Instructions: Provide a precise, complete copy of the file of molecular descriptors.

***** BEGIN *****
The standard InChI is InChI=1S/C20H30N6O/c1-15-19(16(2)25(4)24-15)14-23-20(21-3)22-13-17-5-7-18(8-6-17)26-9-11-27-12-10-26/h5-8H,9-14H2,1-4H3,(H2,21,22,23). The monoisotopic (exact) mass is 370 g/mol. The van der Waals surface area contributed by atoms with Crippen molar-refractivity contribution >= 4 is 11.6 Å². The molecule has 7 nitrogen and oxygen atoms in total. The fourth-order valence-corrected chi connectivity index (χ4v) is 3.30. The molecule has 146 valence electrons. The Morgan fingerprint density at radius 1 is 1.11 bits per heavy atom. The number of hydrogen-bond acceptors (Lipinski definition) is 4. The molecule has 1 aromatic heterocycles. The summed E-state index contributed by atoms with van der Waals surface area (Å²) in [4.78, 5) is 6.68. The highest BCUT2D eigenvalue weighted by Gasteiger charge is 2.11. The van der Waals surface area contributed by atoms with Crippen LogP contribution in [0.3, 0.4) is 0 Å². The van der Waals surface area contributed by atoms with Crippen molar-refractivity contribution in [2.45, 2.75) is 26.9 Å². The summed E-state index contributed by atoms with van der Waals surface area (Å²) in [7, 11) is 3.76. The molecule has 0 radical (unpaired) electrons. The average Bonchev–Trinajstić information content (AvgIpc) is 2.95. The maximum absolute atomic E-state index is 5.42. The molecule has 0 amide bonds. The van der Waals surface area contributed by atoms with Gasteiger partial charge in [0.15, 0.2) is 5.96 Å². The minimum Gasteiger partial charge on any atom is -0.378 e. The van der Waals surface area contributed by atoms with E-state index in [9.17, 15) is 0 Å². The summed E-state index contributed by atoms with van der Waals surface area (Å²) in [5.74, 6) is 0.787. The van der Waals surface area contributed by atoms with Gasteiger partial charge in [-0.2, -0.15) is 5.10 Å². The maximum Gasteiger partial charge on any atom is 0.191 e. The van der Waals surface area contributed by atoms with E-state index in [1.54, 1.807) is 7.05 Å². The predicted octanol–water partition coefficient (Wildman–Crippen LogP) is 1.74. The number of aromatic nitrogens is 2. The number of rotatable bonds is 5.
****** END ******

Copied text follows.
The standard InChI is InChI=1S/C20H30N6O/c1-15-19(16(2)25(4)24-15)14-23-20(21-3)22-13-17-5-7-18(8-6-17)26-9-11-27-12-10-26/h5-8H,9-14H2,1-4H3,(H2,21,22,23). The monoisotopic (exact) mass is 370 g/mol. The van der Waals surface area contributed by atoms with Crippen molar-refractivity contribution >= 4 is 11.6 Å². The molecule has 7 nitrogen and oxygen atoms in total. The fourth-order valence-corrected chi connectivity index (χ4v) is 3.30. The molecule has 146 valence electrons. The Morgan fingerprint density at radius 1 is 1.11 bits per heavy atom. The number of hydrogen-bond acceptors (Lipinski definition) is 4. The molecule has 1 aromatic heterocycles. The summed E-state index contributed by atoms with van der Waals surface area (Å²) in [4.78, 5) is 6.68. The highest BCUT2D eigenvalue weighted by Gasteiger charge is 2.11. The van der Waals surface area contributed by atoms with Crippen LogP contribution in [0.3, 0.4) is 0 Å². The van der Waals surface area contributed by atoms with Crippen molar-refractivity contribution in [2.45, 2.75) is 26.9 Å². The summed E-state index contributed by atoms with van der Waals surface area (Å²) in [7, 11) is 3.76. The molecule has 0 radical (unpaired) electrons. The average Bonchev–Trinajstić information content (AvgIpc) is 2.95. The maximum absolute atomic E-state index is 5.42. The molecule has 0 amide bonds. The van der Waals surface area contributed by atoms with Gasteiger partial charge in [0.15, 0.2) is 5.96 Å². The minimum Gasteiger partial charge on any atom is -0.378 e. The van der Waals surface area contributed by atoms with E-state index in [9.17, 15) is 0 Å². The summed E-state index contributed by atoms with van der Waals surface area (Å²) in [5.74, 6) is 0.787. The van der Waals surface area contributed by atoms with Gasteiger partial charge in [-0.2, -0.15) is 5.10 Å². The maximum Gasteiger partial charge on any atom is 0.191 e. The van der Waals surface area contributed by atoms with E-state index in [1.54, 1.807) is 7.05 Å². The predicted octanol–water partition coefficient (Wildman–Crippen LogP) is 1.74. The number of aromatic nitrogens is 2. The number of rotatable bonds is 5.